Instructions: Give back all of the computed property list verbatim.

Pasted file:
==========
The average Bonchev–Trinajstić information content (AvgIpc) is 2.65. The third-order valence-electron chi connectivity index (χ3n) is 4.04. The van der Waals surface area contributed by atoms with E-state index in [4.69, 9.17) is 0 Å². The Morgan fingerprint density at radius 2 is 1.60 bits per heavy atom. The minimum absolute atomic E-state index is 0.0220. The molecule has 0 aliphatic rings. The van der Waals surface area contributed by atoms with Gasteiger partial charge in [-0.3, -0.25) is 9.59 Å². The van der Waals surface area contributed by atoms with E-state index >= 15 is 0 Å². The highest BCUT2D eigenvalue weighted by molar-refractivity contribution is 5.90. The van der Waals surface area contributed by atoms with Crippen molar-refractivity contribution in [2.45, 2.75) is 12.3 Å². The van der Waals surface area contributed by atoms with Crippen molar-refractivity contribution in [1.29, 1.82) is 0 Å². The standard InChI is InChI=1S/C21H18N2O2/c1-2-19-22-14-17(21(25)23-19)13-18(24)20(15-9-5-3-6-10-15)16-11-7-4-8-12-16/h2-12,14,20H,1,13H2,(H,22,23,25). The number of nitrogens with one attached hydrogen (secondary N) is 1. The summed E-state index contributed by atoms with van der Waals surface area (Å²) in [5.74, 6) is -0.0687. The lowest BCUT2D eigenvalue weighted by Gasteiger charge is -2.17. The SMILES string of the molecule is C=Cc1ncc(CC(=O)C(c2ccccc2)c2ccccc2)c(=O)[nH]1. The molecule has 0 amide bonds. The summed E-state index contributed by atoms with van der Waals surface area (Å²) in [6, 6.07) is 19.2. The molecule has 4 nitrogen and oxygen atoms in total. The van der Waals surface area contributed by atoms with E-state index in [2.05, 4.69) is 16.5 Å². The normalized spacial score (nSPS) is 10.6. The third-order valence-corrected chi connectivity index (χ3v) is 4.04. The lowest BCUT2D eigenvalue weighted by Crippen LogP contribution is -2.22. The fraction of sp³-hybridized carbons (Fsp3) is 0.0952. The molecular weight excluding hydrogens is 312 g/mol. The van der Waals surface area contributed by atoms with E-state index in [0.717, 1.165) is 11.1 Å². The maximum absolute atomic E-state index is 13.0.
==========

The average Bonchev–Trinajstić information content (AvgIpc) is 2.65. The third-order valence-electron chi connectivity index (χ3n) is 4.04. The van der Waals surface area contributed by atoms with E-state index in [4.69, 9.17) is 0 Å². The Morgan fingerprint density at radius 2 is 1.60 bits per heavy atom. The minimum absolute atomic E-state index is 0.0220. The molecule has 0 aliphatic rings. The van der Waals surface area contributed by atoms with Gasteiger partial charge in [-0.3, -0.25) is 9.59 Å². The van der Waals surface area contributed by atoms with E-state index >= 15 is 0 Å². The highest BCUT2D eigenvalue weighted by molar-refractivity contribution is 5.90. The van der Waals surface area contributed by atoms with Crippen molar-refractivity contribution in [2.45, 2.75) is 12.3 Å². The van der Waals surface area contributed by atoms with Crippen molar-refractivity contribution in [1.29, 1.82) is 0 Å². The standard InChI is InChI=1S/C21H18N2O2/c1-2-19-22-14-17(21(25)23-19)13-18(24)20(15-9-5-3-6-10-15)16-11-7-4-8-12-16/h2-12,14,20H,1,13H2,(H,22,23,25). The number of nitrogens with one attached hydrogen (secondary N) is 1. The summed E-state index contributed by atoms with van der Waals surface area (Å²) in [5.74, 6) is -0.0687. The lowest BCUT2D eigenvalue weighted by Gasteiger charge is -2.17. The SMILES string of the molecule is C=Cc1ncc(CC(=O)C(c2ccccc2)c2ccccc2)c(=O)[nH]1. The molecule has 0 amide bonds. The summed E-state index contributed by atoms with van der Waals surface area (Å²) in [6, 6.07) is 19.2. The molecule has 4 nitrogen and oxygen atoms in total. The van der Waals surface area contributed by atoms with E-state index in [2.05, 4.69) is 16.5 Å². The normalized spacial score (nSPS) is 10.6. The third-order valence-corrected chi connectivity index (χ3v) is 4.04. The lowest BCUT2D eigenvalue weighted by Crippen LogP contribution is -2.22. The fraction of sp³-hybridized carbons (Fsp3) is 0.0952. The molecular weight excluding hydrogens is 312 g/mol. The van der Waals surface area contributed by atoms with E-state index in [0.717, 1.165) is 11.1 Å². The maximum absolute atomic E-state index is 13.0.